For more than 30 years, the art scene in Juarez has flown under the radar. It’s a result of many converging factors – including the decades of violence that have taken center stage, which in turn, have overshadowed and hindered multiple generations of artists and creatives.
In 2015, the city of Juarez commissioned Arturo Damasco to paint a 480-square-foot mural of the beloved Divo de Juarez, Juan Gabriel, in his youth. Beside his face are his words: “Felicidades a toda la gente que está orgullosa de ser como es.” Since its unveiling, the Juarez-based work has become a staple on Instagram. The positive feedback generated by the mural made Juarenses proud to come from this city. It also underscored how hungry the people of Juarez are to see themselves and their history depicted in art – through pieces that really encapsulate the city. That is to say, not art that whitewashes their stories or that prioritizes US or European aesthetics. Instead, they’re looking for art that highlights what it means to be fronterizos, what it means to come from Juarez.
Art – whether it takes shape as poetry, music, apparel, or visual art – has formed the identity of all cultures. But when the identity ascribed to you is one of violence and crime, it creates a dim future for everyone, but especially for the youth. Hyper macho culture, which is responsible for hundreds of femicides (and disappearances of women) a year, and Felipe Calderón’s “guerra contra el narco,” which resulted in 3,766 deaths in 2010, have long defined Juarez. Although this reality cannot be swept under the rug and needs coverage in media, it sells the city short. This reputation doesn’t represent the 1.3 million people who inhabit the borderland.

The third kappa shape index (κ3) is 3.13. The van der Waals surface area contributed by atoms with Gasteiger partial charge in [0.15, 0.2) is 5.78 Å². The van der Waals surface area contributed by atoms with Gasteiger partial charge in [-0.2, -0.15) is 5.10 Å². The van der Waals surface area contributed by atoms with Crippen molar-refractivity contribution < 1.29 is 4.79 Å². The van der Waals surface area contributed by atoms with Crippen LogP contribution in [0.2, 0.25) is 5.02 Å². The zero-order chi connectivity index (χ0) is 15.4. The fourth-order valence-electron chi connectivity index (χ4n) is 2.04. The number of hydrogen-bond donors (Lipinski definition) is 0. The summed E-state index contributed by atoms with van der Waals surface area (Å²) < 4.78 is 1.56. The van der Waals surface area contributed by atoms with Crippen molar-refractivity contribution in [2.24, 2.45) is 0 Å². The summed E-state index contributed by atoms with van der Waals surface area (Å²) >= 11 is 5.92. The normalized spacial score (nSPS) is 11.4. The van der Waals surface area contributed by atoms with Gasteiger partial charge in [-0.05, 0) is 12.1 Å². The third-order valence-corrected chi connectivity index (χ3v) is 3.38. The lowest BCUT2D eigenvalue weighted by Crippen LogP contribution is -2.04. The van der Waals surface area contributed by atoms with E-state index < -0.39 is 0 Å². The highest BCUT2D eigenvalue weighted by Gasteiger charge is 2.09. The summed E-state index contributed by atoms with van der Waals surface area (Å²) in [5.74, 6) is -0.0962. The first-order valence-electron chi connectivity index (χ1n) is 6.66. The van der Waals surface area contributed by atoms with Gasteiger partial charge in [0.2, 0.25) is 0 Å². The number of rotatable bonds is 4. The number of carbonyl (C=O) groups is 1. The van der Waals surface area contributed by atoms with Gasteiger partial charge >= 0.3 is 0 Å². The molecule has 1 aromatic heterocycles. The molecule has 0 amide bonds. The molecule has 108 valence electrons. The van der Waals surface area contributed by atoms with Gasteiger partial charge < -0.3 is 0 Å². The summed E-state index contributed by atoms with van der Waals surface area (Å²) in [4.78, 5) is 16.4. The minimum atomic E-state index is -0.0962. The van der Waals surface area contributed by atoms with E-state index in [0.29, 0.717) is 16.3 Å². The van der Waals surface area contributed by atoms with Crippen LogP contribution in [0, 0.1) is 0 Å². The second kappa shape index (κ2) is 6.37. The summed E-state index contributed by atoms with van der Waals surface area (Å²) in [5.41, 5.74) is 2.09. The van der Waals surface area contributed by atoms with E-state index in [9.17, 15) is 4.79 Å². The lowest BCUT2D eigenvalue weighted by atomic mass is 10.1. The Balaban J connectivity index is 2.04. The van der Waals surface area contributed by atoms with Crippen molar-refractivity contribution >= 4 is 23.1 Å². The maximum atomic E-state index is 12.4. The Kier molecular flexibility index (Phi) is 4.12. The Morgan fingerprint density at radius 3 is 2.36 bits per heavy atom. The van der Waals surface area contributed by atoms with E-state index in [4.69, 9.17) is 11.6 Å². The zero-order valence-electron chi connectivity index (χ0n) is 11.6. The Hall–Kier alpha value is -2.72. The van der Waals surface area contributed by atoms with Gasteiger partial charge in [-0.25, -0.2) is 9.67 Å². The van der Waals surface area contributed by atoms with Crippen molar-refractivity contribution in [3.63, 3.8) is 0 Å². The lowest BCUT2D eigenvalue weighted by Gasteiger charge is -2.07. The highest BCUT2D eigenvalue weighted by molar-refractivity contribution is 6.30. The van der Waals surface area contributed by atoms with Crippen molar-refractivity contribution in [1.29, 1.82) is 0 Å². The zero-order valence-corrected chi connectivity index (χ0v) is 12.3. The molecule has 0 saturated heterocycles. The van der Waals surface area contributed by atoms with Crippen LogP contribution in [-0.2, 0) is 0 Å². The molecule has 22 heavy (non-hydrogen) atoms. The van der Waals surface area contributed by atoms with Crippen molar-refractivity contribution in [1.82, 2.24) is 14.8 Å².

Given the one-dimensional reports of the city, we reached out to five artists – emerging and established – to talk about the much-neglected art scene in Ciudad Juarez. Through their responses, we learned about the role of art in the city and how they hope the scene will develop in the future.
These interviews were translated from Spanish. The quotes have been lightly edited and condensed for clarity.
Manuel Codina, aka Beso Negro
I would like to see more spaces for local artists in both Juarez and El Paso. Art drives people and their mindset. The city has to give artists more resources for that to exist. I think this is such a unique place, the experience of growing up here is one you will never find anywhere else. It’s a little gem in the desert.
I got this dual learning experience without the need to pay for it. My house, for instance, is next to the river. We would ride our bikes there and before the copper wall was there, we would go fishing in the Rio Grande and that totally changed my mind because although borders are fucked up, it’s also where you see people trying to accomplish their dreams. Here, we see things as they are.
Follow Beso Negro here.
I think street art is one of the coolest forms of art that exist in Ciudad Juarez because people who are not in art scene can still see it since street art exists in public spaces. Although I don’t do street art, I think it’s necessary because it makes people get out of their everyday routines. The preservation of Juarez’s heritage is also lacking. For example, downtown, the architecture is neglected, and I think we need to work to preserve that history.